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Three ways in which interoperability can help healthcare survive in …

Publié le 19/02/2021

Three ways in which interoperability can help healthcare survive in 2021


If 2020 was tough for the world’s healthcare providers, 2021 is starting off even tougher. Our regional leads look at how interoperability can support the automation, integration and evolution required as the global healthcare community prepares for an even more uncertain future.

Automation must help the exhausted healthcare workforce

Automated data sharing has been fundamental in helping many hospitals cope with Covid19. The data obtained through medical device integration has helped to optimize staff time and the clinical workflow, and reduce the risk of infection.

“The systematic capture of patient data from biomedical devices in the ICU has reduced the amount of effort spent by staff – especially nurses – on tasks that add no value,” says Alain Larochelle, our Canada/US lead.

His colleague Mark Smith, the UK country lead for Enovacom, adds: “The immediacy of data has allowed for quicker decision making, and the opportunity to optimize patient flow upstream and downstream in hospitals. It has also helped to reduce the risk of virus spread by limiting interaction with medical equipment.” 

Flexibility has also been a feature of digital health’s response to the pandemic. “Healthcare providers need to be able to activate or deactivate Covid19 units very quickly,” says Simon Chassain, Enovacom’s deputy director of international sales. 

“Medical devices, especially ventilators, have had to be connected, moved or disconnected very easily. Interoperability has been a vital part of this process.”

Such intense activity has taken its toll on an exhausted healthcare workforce. Some are looking to leave, which will place even more pressure on the remaining staff. Technology can help.

“Automation is key,” says Smith. “We have to trust that the technology will be accurate and reliable. With the threat of a reduction in staff numbers ahead, there is a pressing need to look for efficiency in any of the processes of collecting and transporting data and information to the front line of care.”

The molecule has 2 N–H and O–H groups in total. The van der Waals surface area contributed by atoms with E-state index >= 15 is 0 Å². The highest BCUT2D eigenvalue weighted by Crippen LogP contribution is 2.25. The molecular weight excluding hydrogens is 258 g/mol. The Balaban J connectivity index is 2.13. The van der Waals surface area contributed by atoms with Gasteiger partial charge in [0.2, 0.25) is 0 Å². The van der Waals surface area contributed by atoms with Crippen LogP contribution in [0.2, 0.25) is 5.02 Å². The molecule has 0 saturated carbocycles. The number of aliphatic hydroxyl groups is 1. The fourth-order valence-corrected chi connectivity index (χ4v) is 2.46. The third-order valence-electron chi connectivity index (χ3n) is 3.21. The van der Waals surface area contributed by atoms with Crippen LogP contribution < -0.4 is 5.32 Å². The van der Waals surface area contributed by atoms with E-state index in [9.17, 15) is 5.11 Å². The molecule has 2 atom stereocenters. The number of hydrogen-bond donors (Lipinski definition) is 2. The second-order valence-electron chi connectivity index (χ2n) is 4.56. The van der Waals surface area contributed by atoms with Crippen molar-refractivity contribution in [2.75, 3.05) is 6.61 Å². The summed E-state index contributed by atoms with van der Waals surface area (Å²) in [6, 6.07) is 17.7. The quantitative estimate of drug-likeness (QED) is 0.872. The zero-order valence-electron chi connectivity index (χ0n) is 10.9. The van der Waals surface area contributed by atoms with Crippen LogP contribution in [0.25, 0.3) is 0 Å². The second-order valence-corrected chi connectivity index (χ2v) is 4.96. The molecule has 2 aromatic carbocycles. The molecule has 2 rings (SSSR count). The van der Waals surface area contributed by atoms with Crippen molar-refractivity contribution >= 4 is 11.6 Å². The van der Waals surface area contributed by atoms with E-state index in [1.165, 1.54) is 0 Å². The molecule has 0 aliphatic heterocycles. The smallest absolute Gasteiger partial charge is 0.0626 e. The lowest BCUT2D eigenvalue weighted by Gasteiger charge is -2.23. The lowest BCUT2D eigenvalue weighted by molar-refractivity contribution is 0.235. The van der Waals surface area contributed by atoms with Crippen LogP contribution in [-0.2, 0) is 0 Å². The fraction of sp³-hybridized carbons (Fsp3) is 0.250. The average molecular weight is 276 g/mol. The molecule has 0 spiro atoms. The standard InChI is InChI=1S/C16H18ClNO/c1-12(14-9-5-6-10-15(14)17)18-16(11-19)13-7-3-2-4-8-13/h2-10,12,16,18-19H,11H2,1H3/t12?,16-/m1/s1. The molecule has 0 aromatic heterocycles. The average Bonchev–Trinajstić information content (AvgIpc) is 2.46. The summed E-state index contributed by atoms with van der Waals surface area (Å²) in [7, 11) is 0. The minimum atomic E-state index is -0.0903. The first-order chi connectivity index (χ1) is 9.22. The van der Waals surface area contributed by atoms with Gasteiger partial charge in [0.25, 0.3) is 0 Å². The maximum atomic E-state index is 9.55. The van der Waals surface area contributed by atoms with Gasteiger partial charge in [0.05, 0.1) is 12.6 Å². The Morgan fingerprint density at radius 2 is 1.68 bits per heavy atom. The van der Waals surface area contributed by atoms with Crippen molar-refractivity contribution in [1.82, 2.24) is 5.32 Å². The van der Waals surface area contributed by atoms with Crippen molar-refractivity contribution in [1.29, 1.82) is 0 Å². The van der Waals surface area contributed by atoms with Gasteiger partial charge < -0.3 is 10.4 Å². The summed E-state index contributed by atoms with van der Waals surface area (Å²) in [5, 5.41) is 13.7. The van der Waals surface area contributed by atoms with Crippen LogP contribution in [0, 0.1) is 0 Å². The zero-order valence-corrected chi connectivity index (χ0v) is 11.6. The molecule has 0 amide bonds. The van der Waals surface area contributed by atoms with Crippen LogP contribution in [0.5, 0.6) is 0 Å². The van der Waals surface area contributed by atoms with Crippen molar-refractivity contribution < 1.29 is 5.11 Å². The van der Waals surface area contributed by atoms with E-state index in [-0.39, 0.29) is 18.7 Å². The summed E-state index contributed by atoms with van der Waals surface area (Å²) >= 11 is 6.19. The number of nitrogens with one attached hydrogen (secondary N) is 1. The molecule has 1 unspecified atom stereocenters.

Larochelle agrees. “With such uncertainty over staffing numbers, we have to empower and enable our people and processes with the right technology to support the frontline delivery of care,” he says. “We have to act now, before it is too late.”

Integration needs to underpin a more coordinated approach

Interoperability and integration have been critical in supporting a flexible healthcare pandemic response, and will continue to be so.

Hospitals have needed to urgently use data held in systems that may have been provided by different vendors, or on different platforms. 

“Sometimes solutions are cloud-based, and they need to be combined with ones that are on-premise,” says Chassain. “They can have different standards for data exchange and integration. Interoperability plays a central role in overcoming such challenges.”

This could be seen with Chalon-sur-Saône Hospital Group, which doubled its critical care bed capacity with the support of the interoperability expertise of the Enovacom team.  

Integration has also been a critical part of the pandemic response. In France, Enovacom has helped to connect the vast majority of French testing laboratories to the national health information system.

Integration will continue to play a vital role in the months ahead for providers, as they look to address the backlog in care and support vaccination programmes.